Thirty-five million Windows 95 users nationwide are being sought as co-plaintiffs in a Seattle lawsuit alleging that consumers of Microsoft’s most recent computer operating system didn’t get their money’s worth.
King County Superior Court Judge Joan DuBuque finished hearing arguments last week over whether she should confer class-action status on the case. But attorneys said they didn’t expect the judge to rule for days, if not weeks.
The case pits the world’s most powerful software company against a team of attorneys from the firm of Steve Berman, a Seattle lawyer who has established a national reputation for pursuing class-action suits against corporations.
Aware that it could raise the stakes astronomically if the suit receives class-action status, Microsoft lawyers are resisting vigorously.
An attorney unrelated to the case who has extensive experience in class-action cases said such status “raises what lawyers call the in terrorem effect - to instill terror.”
In court last week, Microsoft attorney Charles Casper contended there are millions of satisfied Windows 95 users. If the case was certified as a class-action suit, he said, an absurd result could ensue: Awarding money “to lots and lots and lots of people who have used the product just fine.”
Currently, the only named plaintiff is a New York City man named Anthony Lefco who filed the suit in September 1995, about two weeks after Windows 95 was released amidst much media hoopla.
His lawyers said Lefco bought the software after Microsoft unleashed an unprecedented marketing campaign, advertising the product as having been widely tested, highly compatible with existing hardware devices and other software applications, and easy to install.
Instead, Lefco ran into trouble. “Windows 95 displayed a screen indicating the plaintiff’s graphic display interface (GDI) had been corrupted and instructing (him) to reinstall Windows 95,” the suit asserts.
Things turned from bad to worse, and ultimately, “because his personal computer was unusable and contained information necessary for his business and personal affairs,” Lefco had to buy new components to rebuild his computer, the suit alleges.
George Sampson, one of Lefco’s lawyers, told DuBuque that Microsoft didn’t deliver on its promise.
Microsoft’s advertising campaign sought to maximize the product’s reach by emphasizing that it was designed for the average person using the average computer, Sampson recounted. The company touted the product as requiring no special knowledge, claiming “even children could add new software and hardware to the family computer,” he said.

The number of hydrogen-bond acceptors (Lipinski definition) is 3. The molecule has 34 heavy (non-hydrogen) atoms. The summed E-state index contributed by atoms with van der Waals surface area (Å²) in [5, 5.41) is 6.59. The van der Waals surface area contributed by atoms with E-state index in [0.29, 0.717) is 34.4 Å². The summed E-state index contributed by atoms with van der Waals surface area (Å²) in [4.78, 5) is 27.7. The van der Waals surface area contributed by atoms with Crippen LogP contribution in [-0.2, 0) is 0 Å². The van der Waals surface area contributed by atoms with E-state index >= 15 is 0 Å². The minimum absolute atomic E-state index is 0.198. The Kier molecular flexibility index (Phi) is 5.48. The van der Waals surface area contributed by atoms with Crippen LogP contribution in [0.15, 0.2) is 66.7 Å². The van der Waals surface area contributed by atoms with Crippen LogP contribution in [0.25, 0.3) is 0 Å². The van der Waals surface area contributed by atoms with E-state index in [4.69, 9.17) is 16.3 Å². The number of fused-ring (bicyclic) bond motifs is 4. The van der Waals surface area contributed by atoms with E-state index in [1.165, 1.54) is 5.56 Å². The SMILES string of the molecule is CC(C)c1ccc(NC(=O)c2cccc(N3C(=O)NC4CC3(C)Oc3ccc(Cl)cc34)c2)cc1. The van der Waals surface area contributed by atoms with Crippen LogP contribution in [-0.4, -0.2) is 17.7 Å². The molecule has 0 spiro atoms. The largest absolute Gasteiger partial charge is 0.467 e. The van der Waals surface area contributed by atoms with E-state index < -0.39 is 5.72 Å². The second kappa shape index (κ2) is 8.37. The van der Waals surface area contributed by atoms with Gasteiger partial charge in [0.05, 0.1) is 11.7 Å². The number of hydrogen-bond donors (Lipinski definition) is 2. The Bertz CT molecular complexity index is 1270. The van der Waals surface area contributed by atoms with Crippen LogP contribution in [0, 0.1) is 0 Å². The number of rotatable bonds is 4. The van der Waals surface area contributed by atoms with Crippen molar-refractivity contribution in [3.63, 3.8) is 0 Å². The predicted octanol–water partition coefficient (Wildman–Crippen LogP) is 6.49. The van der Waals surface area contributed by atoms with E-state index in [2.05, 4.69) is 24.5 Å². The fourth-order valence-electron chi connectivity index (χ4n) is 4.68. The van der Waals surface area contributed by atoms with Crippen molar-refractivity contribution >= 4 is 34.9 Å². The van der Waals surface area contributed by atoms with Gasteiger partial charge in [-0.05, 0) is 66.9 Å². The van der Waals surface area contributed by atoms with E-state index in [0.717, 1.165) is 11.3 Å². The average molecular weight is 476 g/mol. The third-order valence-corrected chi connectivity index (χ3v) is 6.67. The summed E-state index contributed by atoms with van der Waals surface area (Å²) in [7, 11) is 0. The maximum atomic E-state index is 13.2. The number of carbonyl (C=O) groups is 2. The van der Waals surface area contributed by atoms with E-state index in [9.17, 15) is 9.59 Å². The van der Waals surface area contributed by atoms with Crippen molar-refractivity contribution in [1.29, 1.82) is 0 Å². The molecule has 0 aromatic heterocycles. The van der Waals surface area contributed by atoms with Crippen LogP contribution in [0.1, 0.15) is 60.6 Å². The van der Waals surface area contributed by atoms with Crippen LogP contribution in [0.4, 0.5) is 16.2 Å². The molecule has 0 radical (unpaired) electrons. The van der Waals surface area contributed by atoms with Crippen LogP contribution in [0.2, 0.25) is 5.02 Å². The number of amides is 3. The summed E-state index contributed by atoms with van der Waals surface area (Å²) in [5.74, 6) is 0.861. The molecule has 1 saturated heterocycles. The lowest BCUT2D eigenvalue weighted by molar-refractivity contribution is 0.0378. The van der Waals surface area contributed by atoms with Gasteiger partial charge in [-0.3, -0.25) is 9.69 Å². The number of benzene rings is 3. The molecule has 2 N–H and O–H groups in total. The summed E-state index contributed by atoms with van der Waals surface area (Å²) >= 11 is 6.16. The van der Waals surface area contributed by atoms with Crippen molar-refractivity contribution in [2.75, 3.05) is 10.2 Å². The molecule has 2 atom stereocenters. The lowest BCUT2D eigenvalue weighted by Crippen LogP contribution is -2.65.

The reality proved far different, he contended. Sampson said that, as a class, consumers “did not get the benefit of the bargain they hoped for.”
Casper, the Microsoft lawyer, countered that Lefco’s experience was hardly representative of Windows 95 users. It’s not as if “35 million Win95 users are clamoring for justice,” Casper said. Rather, he characterized Lefco as a “single disgruntled licensee” whose troubles were not typical.
Casper asserted that Lefco has acknowledged that he failed to follow screen instructions, that he admitted turning his computer on and off more than 100 times, and that his motherboard and monitor were failing at the time he tried to install Windows 95. Casper asserted that the only reason Lefco filed suit was because his brother is an attorney “who expects to see money out of the case.”
Casper called Windows 95 “undeniably one of the most successful software products” in history and noted that it had received numerous awards for excellence from industry magazines.
He urged DuBuque to give careful consideration to recent court decisions that have been conservative about certifying lawsuits as class-action cases because such status tends to magnify and strengthen unworthy claims.
Casper disputed there was any “commonality” present among Windows 95 users who experienced problems, which is one of the conditions to qualify for class-action status. Rather, he said, there have been a number of individual issues, such as the condition of the hardware components and peripheral devices, the function and proper connection of cables, the presence of computer viruses and the disregard of warning or error messages, among others.
Still, Sampson told DuBuque that at trial, the plaintiffs will produce expert testimony and internal Microsoft documents showing that the software giant knew before it put the product to market that it would require extensive technical support.
Much of the court file is sealed because Microsoft has alleged trade secrets would be revealed if papers were made public. And on two occasions last week, DuBuque cleared the courtroom when Microsoft lawyers said proprietary information was about to be disclosed.
Among other things, the lawsuit seeks unspecified monetary damages, attorney’s fees, a declaration that Microsoft’s conduct was unlawful and a court order requiring Microsoft to publish notice of the types of problems that Windows 95 users may experience.
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